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half rope vs single for trad
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By atritt
Apr 19, 2013

I recently used a half rope system for the first time this past weekend trad climbing in the valley. I thought it was an awesome system. I love the ability to rappel the full length and being able to minimize rope drag.

I've got a 9.4 70m that I love for sport climbing and I'm looking into getting another rope for multipitch climbing. I don't see a reason to NOT use a half rope system for trad climbing, and it also seems like this system would be great for aid climbing.

Can anyone give me a reason to not use a half rope system in either of these scenarios?

I've heard complaints about managing two ropes, as it can be annoying, but I wasn't bothered by multiple ropes.


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By bearbreeder
Apr 19, 2013

itll cost twice as much ...

when you climb 3+ days in the off season and 5+ days in season ... and go through ropes every 6-12 mo ... it adds up

i buy 100$ 60m ropes for general use ... vs having to pay 300$ for a pair of doubles

and i DO own doubles, i just keep em for the good long wandering stuff that requires full raps ;)


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By randy88fj62
Apr 19, 2013
Thunderbolt Peak in the Palisades

There was a recent thread going over double ropes for aid. The complexity arises when ascending / cleaning a pitch. Do you have one ascender on each rope? Or both ascenders on one and your back up knot / grigri on the other?

Seems like double ropes are not suited for aid climbing. Could you do it? Yes, but why when a single rope works fine and you have your haul / tag line as the second rope for any rappelling.

I use 7.7mm tiwns for ice climbing. I also used twin ropes for snake dike once since we started late and wanted the option to rap off if needed.

For trad; a lot of british climbers use doubles. Americans tend to stick with one rope. I have never seen double ropes used in Yosemite, JTree, Taquitz, or any other trad area in the US/Canada where I have climbed.


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By Andrew Mayer
Apr 19, 2013
top of mt. lady washington - rmnp

As randy mentioned, probably don't wanna aid climb with double ropes.

Main weaknesses of free multipitch climbing with double ropes in my mind would be the potential tangling/management of a second rope (although you said this didn't seem to bother you), the combined weight of doubles will be more than a single (although its super nice for each person to carry one on long approaches) and the extra complexity of remembering to properly/effectively manage/clip the proper rope while leading. Also price as bear commented on.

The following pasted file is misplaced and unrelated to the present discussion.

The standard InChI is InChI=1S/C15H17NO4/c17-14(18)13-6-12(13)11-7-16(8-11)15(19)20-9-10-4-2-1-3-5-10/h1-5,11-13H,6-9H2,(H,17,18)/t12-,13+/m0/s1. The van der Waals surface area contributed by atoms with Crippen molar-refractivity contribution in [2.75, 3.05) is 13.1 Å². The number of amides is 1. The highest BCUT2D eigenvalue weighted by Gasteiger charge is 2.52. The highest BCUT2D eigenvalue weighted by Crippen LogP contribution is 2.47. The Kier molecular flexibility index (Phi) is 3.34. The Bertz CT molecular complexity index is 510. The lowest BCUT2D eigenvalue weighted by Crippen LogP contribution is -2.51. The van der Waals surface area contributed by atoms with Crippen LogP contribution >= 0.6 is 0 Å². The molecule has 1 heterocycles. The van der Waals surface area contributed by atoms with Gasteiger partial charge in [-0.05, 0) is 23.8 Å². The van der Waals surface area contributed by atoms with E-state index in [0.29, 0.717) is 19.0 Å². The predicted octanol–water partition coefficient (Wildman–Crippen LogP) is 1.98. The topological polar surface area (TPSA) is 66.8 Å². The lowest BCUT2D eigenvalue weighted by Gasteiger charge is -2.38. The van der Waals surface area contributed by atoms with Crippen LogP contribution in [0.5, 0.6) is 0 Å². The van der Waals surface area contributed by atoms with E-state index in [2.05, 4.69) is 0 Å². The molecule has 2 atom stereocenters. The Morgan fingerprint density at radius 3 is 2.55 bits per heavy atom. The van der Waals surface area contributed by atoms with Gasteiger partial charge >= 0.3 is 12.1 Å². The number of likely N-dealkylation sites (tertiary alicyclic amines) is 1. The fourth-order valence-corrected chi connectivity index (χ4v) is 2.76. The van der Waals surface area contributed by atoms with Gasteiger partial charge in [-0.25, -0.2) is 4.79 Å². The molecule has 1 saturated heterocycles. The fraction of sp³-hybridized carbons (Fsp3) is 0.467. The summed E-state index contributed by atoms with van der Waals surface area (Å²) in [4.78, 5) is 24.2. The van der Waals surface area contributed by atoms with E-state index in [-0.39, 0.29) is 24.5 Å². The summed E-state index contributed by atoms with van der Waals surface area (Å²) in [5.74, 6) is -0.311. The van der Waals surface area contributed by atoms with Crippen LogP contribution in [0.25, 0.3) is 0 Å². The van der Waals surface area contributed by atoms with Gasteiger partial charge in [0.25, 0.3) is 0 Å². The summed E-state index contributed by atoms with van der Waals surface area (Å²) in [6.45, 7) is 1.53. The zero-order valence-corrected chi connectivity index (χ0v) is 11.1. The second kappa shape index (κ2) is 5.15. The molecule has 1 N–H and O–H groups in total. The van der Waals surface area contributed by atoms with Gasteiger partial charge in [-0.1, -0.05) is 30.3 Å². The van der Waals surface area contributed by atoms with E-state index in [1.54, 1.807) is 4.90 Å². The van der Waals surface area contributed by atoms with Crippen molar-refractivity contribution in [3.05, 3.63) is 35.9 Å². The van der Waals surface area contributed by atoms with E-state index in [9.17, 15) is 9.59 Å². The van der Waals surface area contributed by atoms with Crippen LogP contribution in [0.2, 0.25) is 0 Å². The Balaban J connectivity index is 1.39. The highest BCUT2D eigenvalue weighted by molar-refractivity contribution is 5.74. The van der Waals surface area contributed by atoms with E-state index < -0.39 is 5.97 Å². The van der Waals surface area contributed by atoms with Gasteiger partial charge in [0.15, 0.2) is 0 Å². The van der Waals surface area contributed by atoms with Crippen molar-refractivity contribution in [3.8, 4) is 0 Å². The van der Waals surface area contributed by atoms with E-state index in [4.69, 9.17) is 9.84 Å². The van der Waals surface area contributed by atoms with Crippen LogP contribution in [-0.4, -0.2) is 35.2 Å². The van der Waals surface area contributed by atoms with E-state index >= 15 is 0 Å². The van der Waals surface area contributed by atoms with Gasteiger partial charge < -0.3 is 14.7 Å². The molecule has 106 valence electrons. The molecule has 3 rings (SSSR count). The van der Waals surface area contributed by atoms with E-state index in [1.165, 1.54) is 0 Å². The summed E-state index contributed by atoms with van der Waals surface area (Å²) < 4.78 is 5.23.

I think there is a bit of a learning curve to doubles but once you get them figured out, they would be great for multipitch, especially when long raps are going to be involved.

EDIT - I would also recommend getting dually certified half/twin ropes for maximum versatility if you decide you want doubles.


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By willeslinger
From Golden, Colorado
Apr 19, 2013
I was pretty bummed when they didn't greenlight my "Bourne Identity" style reboot of The Eiger Sanction. This was from the rough draft's first act.

I think I'll quote Blake Herrington's Alpinist "Tales of Dirtbaggery" article.

"Q: Is Earl Grey a tea or a person?
A: Earl Grey is a person.

Then get a single rope."


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By Ryan Hill
From Oakland, CA
Apr 19, 2013

I can't see wanting to use double ropes on an aid climb, too much stretch in the system, but I use doubles on the majority of my trad climbs. I also climb a lot at Red Rock Canyon which has a ton of wandering lines and long rappels. I figured it was easier to climb with two ropes than have someone carry an extra rope to rappel with (yes, you could use a tagline, but ascending or leading on a tagline is a scary proposition). I also like climbing with doubles when climbing in a party of three, super easy to manage your second and third.

Alpine routes in the summer time? Double ropes come with me, largely because it is easier to divide up weight equally between my partner and I. Plus it helps eliminate rope drag on longer pitches.

The other place I climb a lot in is Zion. Routes are pretty straight forward there, so I climb with a single rope there most of the time. So, the answer really is that it depends on the route. I have a solid collection of ropes, so I can be pretty flexible in choosing the right cord for the job.

I wouldn't say that wearing the ropes out is a concern. If you have a single and a set of doubles each rope gets about half of the normal wear. I climb a fair amount, but my two+ year old doubles still look good.

As for the complexity, managing an extra rope isn't difficult and after two or three routes you'll have a system down.


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By john strand
From southern colo
Apr 19, 2013

use a single.. if needed just get one 8mm 0r 8.5mm save some cash


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By wivanoff
Apr 19, 2013
High Exposure

Love my half ropes for the wandering routes at the Gunks. At short crags, I sometime tie in the middle of one half rope.

I also have some single ropes and have, on occasion, used a combination of one single and one half for double rope technique (but it's heavy). Used the single alone and used the single with a half rope as a tag line. Nice versatility there.

I wouldn't aid using DRT.


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